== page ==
You can take a stand by refusing to purchase these particular stamps.
Just the other day I needed a postage stamp. I duly handed over my 60 cents at an Australia Post outlet and received far more than I bargained for – nothing less, would you believe, than a dollop of Israeli propaganda.
There on the stamp was the sepia-toned image of a statue of an Australian Light Horseman leaping the Turkish trenches ringing the town of Beersheba in southern Palestine in 1917. In the bottom left hand corner were the words ‘Beersheba/ AUSTRALIA/ Joint Issue with Israel/ Australian Light Horse‘. In the bottom right corner, in blue, were the same words in Hebrew.
For $3.60 you can buy a laminated, folded card bearing the same image beneath a scroll containing the words ‘JOINT ISSUE WITH ISRAEL/ THE BATTLE OF BEERSHEBA‘. Below the scroll, the same words appear in Hebrew.
Inside, the scroll reappears with the same words superimposed on an antique map of Beersheba and its environs. Again, the same Hebrew words figure prominently. Two stamps, the second with a different design, are enclosed in a protective plastic sheath.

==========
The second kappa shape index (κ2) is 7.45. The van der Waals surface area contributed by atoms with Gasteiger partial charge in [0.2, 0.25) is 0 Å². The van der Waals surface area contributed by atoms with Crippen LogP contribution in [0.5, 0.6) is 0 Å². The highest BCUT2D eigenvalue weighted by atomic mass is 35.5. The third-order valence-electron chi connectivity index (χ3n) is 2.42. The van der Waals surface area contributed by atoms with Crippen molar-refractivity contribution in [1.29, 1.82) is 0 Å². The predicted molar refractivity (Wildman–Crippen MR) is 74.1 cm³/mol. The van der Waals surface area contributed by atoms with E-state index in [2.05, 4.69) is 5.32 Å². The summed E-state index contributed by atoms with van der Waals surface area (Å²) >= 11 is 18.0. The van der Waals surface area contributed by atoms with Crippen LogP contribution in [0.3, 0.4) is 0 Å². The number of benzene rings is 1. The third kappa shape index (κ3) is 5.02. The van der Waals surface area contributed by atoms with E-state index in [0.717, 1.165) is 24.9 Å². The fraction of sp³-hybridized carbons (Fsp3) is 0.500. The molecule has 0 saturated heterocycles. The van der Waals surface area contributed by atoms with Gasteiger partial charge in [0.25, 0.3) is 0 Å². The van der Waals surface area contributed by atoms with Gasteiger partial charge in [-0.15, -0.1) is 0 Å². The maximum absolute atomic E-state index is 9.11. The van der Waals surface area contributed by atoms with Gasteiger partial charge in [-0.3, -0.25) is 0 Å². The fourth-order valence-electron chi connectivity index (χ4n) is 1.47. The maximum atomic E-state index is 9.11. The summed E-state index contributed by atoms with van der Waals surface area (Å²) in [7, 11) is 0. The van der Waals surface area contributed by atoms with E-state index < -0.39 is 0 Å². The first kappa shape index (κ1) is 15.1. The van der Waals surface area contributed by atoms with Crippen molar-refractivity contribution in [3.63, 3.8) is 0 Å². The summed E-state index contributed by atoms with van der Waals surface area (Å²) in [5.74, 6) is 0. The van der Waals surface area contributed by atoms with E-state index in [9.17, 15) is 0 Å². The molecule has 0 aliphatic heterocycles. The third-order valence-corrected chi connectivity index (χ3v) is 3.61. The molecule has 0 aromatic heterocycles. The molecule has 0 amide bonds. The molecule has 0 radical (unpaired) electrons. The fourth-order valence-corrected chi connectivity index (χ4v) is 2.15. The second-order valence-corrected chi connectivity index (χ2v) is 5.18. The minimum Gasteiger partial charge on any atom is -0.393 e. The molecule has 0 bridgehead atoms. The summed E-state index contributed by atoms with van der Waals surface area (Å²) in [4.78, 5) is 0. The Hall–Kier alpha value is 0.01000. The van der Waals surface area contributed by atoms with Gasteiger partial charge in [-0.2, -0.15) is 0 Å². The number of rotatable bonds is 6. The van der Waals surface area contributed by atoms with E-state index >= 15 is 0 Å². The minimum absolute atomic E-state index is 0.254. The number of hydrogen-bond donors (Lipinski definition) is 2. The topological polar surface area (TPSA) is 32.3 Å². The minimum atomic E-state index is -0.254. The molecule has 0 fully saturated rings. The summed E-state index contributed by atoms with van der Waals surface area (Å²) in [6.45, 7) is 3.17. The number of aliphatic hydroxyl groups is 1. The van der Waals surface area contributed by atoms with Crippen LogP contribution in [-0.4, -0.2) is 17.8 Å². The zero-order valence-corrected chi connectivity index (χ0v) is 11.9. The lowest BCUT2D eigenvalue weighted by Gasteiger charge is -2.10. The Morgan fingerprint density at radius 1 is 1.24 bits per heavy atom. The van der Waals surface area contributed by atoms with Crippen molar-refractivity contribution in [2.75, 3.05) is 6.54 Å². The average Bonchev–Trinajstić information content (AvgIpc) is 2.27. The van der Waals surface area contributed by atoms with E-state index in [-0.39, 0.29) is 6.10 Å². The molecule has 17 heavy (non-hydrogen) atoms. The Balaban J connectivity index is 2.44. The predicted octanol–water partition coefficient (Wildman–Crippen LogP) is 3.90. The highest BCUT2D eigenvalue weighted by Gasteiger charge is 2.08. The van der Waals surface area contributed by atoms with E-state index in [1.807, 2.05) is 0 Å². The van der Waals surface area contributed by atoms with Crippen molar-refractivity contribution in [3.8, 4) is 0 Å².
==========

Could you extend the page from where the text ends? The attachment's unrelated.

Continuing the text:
On the back the following text appears. (The highlightings are mine):
“The Battle of Beersheba, which took place on 31 October 1917, was part of a wider British offensive known as the third Battle of Gaza during World War I. The final phase of this day-long battle was the famous mounted charge of the 4th Light Horse Brigade, widely considered to be the last great mounted charge in military history. Although heavily outnumbered, the 4th Light Horse Brigade of the Australian Imperial Force seized the strategic town of Beersheba from the Turks. 31 Australian light horsemen were killed in the charge and 36 were wounded, while the Turkish defenders suffered many casualties and between 700 and 1,000 troops were captured. The capture of Beersheba allowed British Empire forces to break the Ottoman line near Gaza and then advance into Palestine, a chain of events which eventually culminated in the establishment of the state of Israel in 1948.